EMERY KOLTAY, Director, Serials Bibliography.
The 15th edition of Ulrich's International Periodicals Directory includes entries for approximately 55,000 in-print periodicals published throughout the world. Now in one volume, it updates and expands the base volumes of the 14th edition and includes as well those titles issued at regular intervals which were listed in the Bowker Serials Bibliography Supplement 1972. New editions of Ulrich's and its supplements are published biennially, in alternating years.
For the first time, the assigned International Standard Serial Number (ISSN) with country code appears in the main entry. The ISSN is a concise, unique and unambiguous numerical code to identify serial publications. The ISSN system is the result of the cooperative efforts of the American National Standards Institute (ANSI) Standards Committee Z39 on Standardization in the Field of Library Work, Documentation, and Related Publishing Practices, and the International Organization for Standardization (ISO), which designated the Bowker Serials Bibliography database as the starting point for the implementation of the standard. The country codes, provided in these listings as an additional aid, are those used in the Library of Congress MARC II format.
The subject heading list has been expanded and revised to reflect new discip lines and to provide finer breakdowns for more direct access to specific subject areas. For the first time, Dewey Decimal Classification numbers (from the 17th edition of Derry Decimal Classification and Relatire Inder with some 18th edi. tion modifications) are included with each entry to give additional subject information.
In addition to the main text, this directory contains a separate listing of some 1.800 periodicals that have cea sed or suspended publication since the last edition, plus a separate title listing of periodicals that have appeared since 1971. Specific details on the organization of Ulrich's will be found in the "User's Guide" follow. ing this preface.
l'lrich's includes periodicals which are currently in print, issued more fre. quently than once a year, and nsually published at regrilar intervals over an indefinite period of time. Annuals and irregular serials are covered in a companion volume entitled Irregular Serials and Annuals: An International Direotory, 2nd edition (Bowker, New York, 1972) and the Bouker Serials Bibliography Supplement 1972.
All information concerning periodicals was obtained through direct inquiry to publishers or by personal examination of the publication itself. Entries included in the 14th edition which could not be updated in time for publication are listed with an asterisk following the title.
Although we have made every effort to provide accurate information, the R. R. Bowker Company has no legal responsibility for accidental omissions or errors in the listings. We invite you, the user, to submit comments and suggestions so that we may continue to provide you with the most accurate and up-to-date information.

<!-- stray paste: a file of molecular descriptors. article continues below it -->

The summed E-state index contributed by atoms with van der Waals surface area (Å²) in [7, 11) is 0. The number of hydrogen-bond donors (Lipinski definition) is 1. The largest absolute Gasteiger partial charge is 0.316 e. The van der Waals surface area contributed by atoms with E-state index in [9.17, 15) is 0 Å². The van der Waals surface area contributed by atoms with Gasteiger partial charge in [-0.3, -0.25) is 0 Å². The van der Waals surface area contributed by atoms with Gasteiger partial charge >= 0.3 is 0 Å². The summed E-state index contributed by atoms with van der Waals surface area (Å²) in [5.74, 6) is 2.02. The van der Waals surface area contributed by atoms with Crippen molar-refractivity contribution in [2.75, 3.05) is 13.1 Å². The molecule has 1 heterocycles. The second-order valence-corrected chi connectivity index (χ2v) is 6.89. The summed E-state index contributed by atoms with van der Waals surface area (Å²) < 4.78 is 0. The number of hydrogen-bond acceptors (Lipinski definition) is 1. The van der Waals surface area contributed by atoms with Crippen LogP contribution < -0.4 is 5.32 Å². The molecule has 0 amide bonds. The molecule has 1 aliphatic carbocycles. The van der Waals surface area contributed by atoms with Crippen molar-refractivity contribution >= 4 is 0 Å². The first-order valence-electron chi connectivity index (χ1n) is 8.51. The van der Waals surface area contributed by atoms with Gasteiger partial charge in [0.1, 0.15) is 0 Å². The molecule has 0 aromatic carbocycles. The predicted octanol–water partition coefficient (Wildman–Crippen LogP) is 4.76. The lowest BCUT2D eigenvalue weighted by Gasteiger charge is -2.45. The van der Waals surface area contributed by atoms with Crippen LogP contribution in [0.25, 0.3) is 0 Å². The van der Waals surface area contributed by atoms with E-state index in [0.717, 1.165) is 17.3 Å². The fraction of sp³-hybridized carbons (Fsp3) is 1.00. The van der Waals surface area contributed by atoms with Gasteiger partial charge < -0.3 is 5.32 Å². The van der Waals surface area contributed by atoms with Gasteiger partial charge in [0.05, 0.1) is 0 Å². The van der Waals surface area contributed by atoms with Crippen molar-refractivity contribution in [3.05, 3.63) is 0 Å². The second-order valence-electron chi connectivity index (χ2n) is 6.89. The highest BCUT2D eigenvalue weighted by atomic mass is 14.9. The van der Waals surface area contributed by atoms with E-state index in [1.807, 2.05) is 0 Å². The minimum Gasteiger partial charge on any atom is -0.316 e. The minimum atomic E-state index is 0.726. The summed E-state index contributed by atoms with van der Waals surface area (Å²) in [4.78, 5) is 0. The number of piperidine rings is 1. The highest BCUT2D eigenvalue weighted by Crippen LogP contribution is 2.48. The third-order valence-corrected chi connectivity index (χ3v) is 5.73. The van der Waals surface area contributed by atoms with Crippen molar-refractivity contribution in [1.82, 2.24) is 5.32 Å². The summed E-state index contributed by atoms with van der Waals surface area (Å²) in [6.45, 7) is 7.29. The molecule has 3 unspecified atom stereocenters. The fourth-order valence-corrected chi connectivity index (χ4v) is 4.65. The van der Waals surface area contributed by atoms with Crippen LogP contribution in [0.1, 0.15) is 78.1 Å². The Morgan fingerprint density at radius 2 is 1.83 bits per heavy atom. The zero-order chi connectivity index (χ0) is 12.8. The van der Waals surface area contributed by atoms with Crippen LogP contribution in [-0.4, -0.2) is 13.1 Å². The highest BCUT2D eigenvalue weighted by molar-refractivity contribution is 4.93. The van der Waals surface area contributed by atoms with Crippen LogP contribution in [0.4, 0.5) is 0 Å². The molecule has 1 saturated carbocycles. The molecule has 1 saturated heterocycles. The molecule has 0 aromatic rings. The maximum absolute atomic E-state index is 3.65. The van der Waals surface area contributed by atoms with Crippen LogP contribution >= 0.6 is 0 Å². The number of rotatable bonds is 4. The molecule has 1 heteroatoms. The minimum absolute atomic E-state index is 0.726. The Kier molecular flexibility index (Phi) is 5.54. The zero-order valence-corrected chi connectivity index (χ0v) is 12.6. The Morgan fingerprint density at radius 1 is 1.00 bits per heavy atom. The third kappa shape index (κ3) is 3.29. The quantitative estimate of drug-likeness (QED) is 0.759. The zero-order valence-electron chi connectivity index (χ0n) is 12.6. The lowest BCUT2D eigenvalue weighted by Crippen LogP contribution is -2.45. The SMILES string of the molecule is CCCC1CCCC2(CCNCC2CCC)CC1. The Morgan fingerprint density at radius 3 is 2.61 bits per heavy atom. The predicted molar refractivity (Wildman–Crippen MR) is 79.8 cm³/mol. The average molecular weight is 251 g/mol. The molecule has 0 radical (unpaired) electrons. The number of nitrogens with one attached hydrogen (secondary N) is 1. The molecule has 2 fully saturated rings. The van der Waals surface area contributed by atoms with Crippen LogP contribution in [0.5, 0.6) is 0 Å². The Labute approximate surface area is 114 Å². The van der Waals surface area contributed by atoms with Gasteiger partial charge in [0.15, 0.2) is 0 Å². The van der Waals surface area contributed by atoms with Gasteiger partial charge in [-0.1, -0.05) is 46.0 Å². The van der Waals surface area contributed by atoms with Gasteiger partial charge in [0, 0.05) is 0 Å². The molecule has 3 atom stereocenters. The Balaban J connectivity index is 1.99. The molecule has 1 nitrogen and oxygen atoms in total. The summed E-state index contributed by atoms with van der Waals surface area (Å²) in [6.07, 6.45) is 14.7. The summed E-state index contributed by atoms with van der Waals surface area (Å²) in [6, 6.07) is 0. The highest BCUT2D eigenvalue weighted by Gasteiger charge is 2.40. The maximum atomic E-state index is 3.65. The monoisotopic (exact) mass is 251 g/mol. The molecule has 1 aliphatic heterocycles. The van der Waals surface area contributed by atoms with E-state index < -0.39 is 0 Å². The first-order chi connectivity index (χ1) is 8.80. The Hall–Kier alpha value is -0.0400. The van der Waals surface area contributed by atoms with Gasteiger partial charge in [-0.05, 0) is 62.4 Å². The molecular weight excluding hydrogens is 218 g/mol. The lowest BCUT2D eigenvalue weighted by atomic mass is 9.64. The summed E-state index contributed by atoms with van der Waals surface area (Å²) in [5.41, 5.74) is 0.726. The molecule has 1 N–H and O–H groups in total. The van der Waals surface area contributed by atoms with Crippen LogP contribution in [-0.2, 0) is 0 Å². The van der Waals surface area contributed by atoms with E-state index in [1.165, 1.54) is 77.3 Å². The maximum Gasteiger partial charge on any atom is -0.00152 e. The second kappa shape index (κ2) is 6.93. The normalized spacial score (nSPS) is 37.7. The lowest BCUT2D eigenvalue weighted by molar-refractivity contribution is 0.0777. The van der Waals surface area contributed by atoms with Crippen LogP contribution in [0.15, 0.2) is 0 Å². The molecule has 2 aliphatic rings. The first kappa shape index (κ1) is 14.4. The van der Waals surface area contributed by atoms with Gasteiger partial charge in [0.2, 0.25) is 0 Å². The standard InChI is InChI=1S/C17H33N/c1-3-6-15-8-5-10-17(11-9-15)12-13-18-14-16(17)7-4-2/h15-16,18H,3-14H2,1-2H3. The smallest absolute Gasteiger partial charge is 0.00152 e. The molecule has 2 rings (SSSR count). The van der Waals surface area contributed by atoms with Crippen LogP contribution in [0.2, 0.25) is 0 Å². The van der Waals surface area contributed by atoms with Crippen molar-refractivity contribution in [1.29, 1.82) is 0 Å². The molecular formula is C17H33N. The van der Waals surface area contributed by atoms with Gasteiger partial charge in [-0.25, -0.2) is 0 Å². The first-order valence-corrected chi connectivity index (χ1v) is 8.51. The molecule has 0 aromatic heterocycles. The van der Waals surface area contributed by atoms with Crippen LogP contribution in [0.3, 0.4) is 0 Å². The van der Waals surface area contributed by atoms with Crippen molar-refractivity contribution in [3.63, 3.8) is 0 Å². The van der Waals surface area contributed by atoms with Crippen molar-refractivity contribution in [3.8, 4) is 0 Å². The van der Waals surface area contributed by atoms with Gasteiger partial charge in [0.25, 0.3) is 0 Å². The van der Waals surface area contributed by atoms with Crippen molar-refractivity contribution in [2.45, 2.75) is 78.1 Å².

We wish to express our sincere appreciation and thanks to the members of the editorial staff : Rochelle Katz, Diana Moon, Jacqueline Mullikin, Despina Papazoglou, Ruby Ruth, Raya Yachnin, Irving Klein, Fern Steinberg, and Myra Weinberger, and to the many librarians, publishers, and editors who have so generously contributed to the compilation of this edition. A special thanks to Mrs. Margaret T. Fischer, Manager of Bowker's Data Services Division, for her strong support, encouragement, and guidance.
Managing Editor. OCTOBER 1973.
AMERICAN NATIONAL STANDARD IDENTIFICATION NUMBER FOR SERIAL
An American National Standard implies a consensus of those substantially concerned with its scope and provisions. An American National Standard is intended as a guide to aid the manufacturer, the consumer, and the general public. The existence of an American National Standard does not in any respect preclude anyone, whether he has approved the standard or not, from manufacturing, marketing. purchasing, or using products, processes, or procedures not conforming to the standard. American National Standards are subject to periodic review and users are cautioned to obtain the latest editions.
Caution Notire.--This American National Standard may be revised or withdrawn at any time. The procedures of the American National Standards Institute require that action be taken to reaffirm, revise, or withdraw this standard no later than five years from the date of publication. Purchasers of American National Standards may receive current information on all standards by calling or writing the American National Standards Institute.
(This Foreword is not a Part of American National Standard Identification
Number for Serial Publications, Z39.9-1971.) This standard was prepared by Subcommittee 20 of American National Standards Committee on Standardization in the Field of Library Work, Ixumenta. tion, and Related Publishing Practices, Z39. ('ommittee 239 is organized under the procedures of the American National Standards Institute and sponsored by the Council of National Library Associations.
The subcommittee was organized in May 1968 and charged with "the develop ment of a standard registration code for periodical and serial publications."
The spectrum of available coding methods examined included: (1) structured codes which reflect characteristics of the individual serials; (2) derivative codes, which, while partially reflecting characteristics of the serial, are derived from the expression of one or more of the characteristics; and (3) registration codes which have only the property of unique identity.
Because the one consistent characteristic of the serial is change, and this app plies to each of the descriptive elements of the series, a registration code for serials has been selected.
A fundamental requirement for a registration system is central control of the registration process. In the case of serials an equally critical element is the de finition and description of the serial entities to be assigned numbers.
The Library of Congress has agreed to serve as the registration center subject to the availability of the necessary funds, manpower, and space. This responsibility includes interpreting the definition of a serial,' distributing directories of serial number assignments, circulating data on revisions and correctons, making cross references between serial numbers, and encouraging the use of standard serial numbers.